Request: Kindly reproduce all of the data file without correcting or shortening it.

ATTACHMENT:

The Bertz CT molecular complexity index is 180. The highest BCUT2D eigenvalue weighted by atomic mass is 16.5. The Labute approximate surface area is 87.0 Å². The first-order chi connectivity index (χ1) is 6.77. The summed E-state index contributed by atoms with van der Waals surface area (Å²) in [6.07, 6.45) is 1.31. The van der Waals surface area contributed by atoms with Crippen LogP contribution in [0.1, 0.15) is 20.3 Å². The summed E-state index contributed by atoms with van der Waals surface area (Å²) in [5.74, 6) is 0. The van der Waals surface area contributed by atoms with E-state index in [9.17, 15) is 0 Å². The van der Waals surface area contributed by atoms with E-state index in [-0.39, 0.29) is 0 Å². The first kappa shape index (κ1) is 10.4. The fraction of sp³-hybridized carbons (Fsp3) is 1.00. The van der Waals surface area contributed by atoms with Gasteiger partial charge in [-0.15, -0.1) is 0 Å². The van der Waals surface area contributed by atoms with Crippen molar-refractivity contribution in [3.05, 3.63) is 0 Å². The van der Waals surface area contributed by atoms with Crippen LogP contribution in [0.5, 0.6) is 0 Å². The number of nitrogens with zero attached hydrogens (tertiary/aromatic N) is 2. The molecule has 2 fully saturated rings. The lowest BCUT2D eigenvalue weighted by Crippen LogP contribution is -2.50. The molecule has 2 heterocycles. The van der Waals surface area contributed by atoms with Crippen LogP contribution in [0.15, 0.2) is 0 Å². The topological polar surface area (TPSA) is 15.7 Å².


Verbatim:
The Bertz CT molecular complexity index is 180. The highest BCUT2D eigenvalue weighted by atomic mass is 16.5. The Labute approximate surface area is 87.0 Å². The first-order chi connectivity index (χ1) is 6.77. The summed E-state index contributed by atoms with van der Waals surface area (Å²) in [6.07, 6.45) is 1.31. The van der Waals surface area contributed by atoms with Crippen LogP contribution in [0.1, 0.15) is 20.3 Å². The summed E-state index contributed by atoms with van der Waals surface area (Å²) in [5.74, 6) is 0. The van der Waals surface area contributed by atoms with E-state index in [9.17, 15) is 0 Å². The van der Waals surface area contributed by atoms with E-state index in [-0.39, 0.29) is 0 Å². The first kappa shape index (κ1) is 10.4. The fraction of sp³-hybridized carbons (Fsp3) is 1.00. The van der Waals surface area contributed by atoms with Gasteiger partial charge in [-0.15, -0.1) is 0 Å². The van der Waals surface area contributed by atoms with Crippen molar-refractivity contribution in [3.05, 3.63) is 0 Å². The van der Waals surface area contributed by atoms with Crippen LogP contribution in [0.5, 0.6) is 0 Å². The number of nitrogens with zero attached hydrogens (tertiary/aromatic N) is 2. The molecule has 2 fully saturated rings. The lowest BCUT2D eigenvalue weighted by Crippen LogP contribution is -2.50. The molecule has 2 heterocycles. The van der Waals surface area contributed by atoms with Crippen LogP contribution in [0.15, 0.2) is 0 Å². The topological polar surface area (TPSA) is 15.7 Å².